Technology, “the Fire that Burned down the House?”
April 15, 2010| Law & Forensics
Part 2 of 2
Daniel B. Garrie, is the Senior Managing Partner at Law & Forensics LLC and works out of the Seattle, Los Angeles, and New York offices. He focuses on e-discovery, digital forensics, cyber security and warfare, data privacy, and predicitive coding working with law firms, governments, companies, and non-profits globally.
Admittedly, there are areas of the law where the discovery process is inherently complicated (e.g., certain intellectual property disputes; novel tax controversies; aspects of securities litigation; certain criminal defense matters, mass torts, etc.) However, most cases, regardless of the amount of money at stake and the number of parties involved, are not particularly “complex” per se. In distinguishing between “complex” and “non-complex” litigation, the third edition of the “Manual for Complex Litigation” interestingly described complex litigation as the “need for…judicial management with the participation of counsel.” See “Manual for Complex Litigation,” 3rd, p. 3 (1995). If a 2010 version of the manual were available, it is not unreasonable to assume that voluminous (and sometimes vitriolic) and expensive discovery could be a considered factor in categorizing a controversy as “complex.”
As Justice Frankfurter opined in Indianapolis, litigation is the pursuit of practical ends; however, almost 70 years later, practicality has eluded a vast amount of litigation, where albeit perplexing, with even lower-stakes disputes generating high-cost discovery. Since such few cases go to trial than in prior years, most lawyers are failing to prioritize the “facts” of their client’s case and fall into the “cabal” of the “discovery fight.” Such a conduct trend is not beneficial to clients and has created a culture of pre-trial litigation discovery being, in reality, a profit center. The client‘s initial dispute is eclipsed by a firestorm of expensive and undirected discovery. It is ironic that discovery has become so expensive especially since the trial is rapidly being replaced by settlements, mediations, arbitrations and pre-trial dispositive rulings.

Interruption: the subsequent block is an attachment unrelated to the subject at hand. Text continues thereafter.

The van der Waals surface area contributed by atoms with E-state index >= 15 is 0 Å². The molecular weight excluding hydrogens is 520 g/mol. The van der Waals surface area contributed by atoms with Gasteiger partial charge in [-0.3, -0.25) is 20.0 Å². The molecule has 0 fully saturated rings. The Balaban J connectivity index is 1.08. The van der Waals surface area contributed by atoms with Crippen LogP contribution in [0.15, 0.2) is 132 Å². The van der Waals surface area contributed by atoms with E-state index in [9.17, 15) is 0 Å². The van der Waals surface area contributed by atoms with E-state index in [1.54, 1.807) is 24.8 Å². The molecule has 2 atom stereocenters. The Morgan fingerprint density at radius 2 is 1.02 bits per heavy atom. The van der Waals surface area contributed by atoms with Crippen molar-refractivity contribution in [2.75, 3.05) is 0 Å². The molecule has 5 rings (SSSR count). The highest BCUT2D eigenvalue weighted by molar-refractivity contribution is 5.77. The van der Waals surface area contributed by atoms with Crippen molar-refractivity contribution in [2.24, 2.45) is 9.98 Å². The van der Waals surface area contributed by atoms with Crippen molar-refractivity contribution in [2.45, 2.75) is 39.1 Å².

The diminishing volume of cases that are actually tried has created a shift in the search for the truth through factual evidence, to the discovery of the potentially relevant. With inquiries that resemble a “pyromaniac” running around with matches flicking them out at random to see what catches on fire, the art of the strategic question and or inquiry seems lost. By nature, in a risk-averse profession such as law, grappling with the impossibility of reviewing every document with a moral level of certainty, the discovery process has taken on a life of its own. This is disconcerting when considering that lawyers have skillfully managed complex high volume discovery, including millions of pages of documents stuffed into teetering boxes in huge warehouses for decades long before the current advent of electronic document review and native production of meta data. Modern day litigators and courts are now beginning to feel the heat from 21st century discovery practice. A good trial lawyer understands the need to strategize and organize his case, and then tell a story that is clear and practical. A trial cannot exist without the people who partake in the process but technology has, in many ways, depersonalized the litigation process. Just think about the last time you actually picked up a “classic” phone to call opposing counsel, likely you used a Blackberry or some other device (while driving) and maybe Skype, texting (hopefully not while driving) or e-mail. Telephone conversations are becoming sadly obsolete. Therefore, opposing counsel discuss the merits of their clients’ positions far less frequently than in years past. This lack of contact leaves litigants feeling more isolated and prone to bad behavior, resulting in a lack of reasonable and practical litigation.